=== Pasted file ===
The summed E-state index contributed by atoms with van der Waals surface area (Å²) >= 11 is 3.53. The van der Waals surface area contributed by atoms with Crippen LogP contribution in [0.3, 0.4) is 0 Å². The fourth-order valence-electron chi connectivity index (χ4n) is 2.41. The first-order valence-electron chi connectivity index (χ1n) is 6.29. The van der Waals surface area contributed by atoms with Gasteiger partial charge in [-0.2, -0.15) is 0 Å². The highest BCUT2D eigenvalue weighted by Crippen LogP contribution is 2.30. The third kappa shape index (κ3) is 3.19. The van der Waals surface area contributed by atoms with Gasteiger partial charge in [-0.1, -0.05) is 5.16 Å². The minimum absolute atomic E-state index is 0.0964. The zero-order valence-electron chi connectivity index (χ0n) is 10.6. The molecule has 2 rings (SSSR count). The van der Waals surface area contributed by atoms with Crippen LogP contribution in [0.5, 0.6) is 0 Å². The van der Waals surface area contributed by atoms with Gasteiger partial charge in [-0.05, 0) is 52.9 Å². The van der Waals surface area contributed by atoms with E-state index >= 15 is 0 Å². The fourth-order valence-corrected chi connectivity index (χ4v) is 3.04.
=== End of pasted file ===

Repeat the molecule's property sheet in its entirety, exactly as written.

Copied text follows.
The summed E-state index contributed by atoms with van der Waals surface area (Å²) >= 11 is 3.53. The van der Waals surface area contributed by atoms with Crippen LogP contribution in [0.3, 0.4) is 0 Å². The fourth-order valence-electron chi connectivity index (χ4n) is 2.41. The first-order valence-electron chi connectivity index (χ1n) is 6.29. The van der Waals surface area contributed by atoms with Gasteiger partial charge in [-0.2, -0.15) is 0 Å². The highest BCUT2D eigenvalue weighted by Crippen LogP contribution is 2.30. The third kappa shape index (κ3) is 3.19. The van der Waals surface area contributed by atoms with Gasteiger partial charge in [-0.1, -0.05) is 5.16 Å². The minimum absolute atomic E-state index is 0.0964. The zero-order valence-electron chi connectivity index (χ0n) is 10.6. The molecule has 2 rings (SSSR count). The van der Waals surface area contributed by atoms with Crippen LogP contribution in [0.5, 0.6) is 0 Å². The van der Waals surface area contributed by atoms with Gasteiger partial charge in [-0.05, 0) is 52.9 Å². The van der Waals surface area contributed by atoms with E-state index >= 15 is 0 Å². The fourth-order valence-corrected chi connectivity index (χ4v) is 3.04.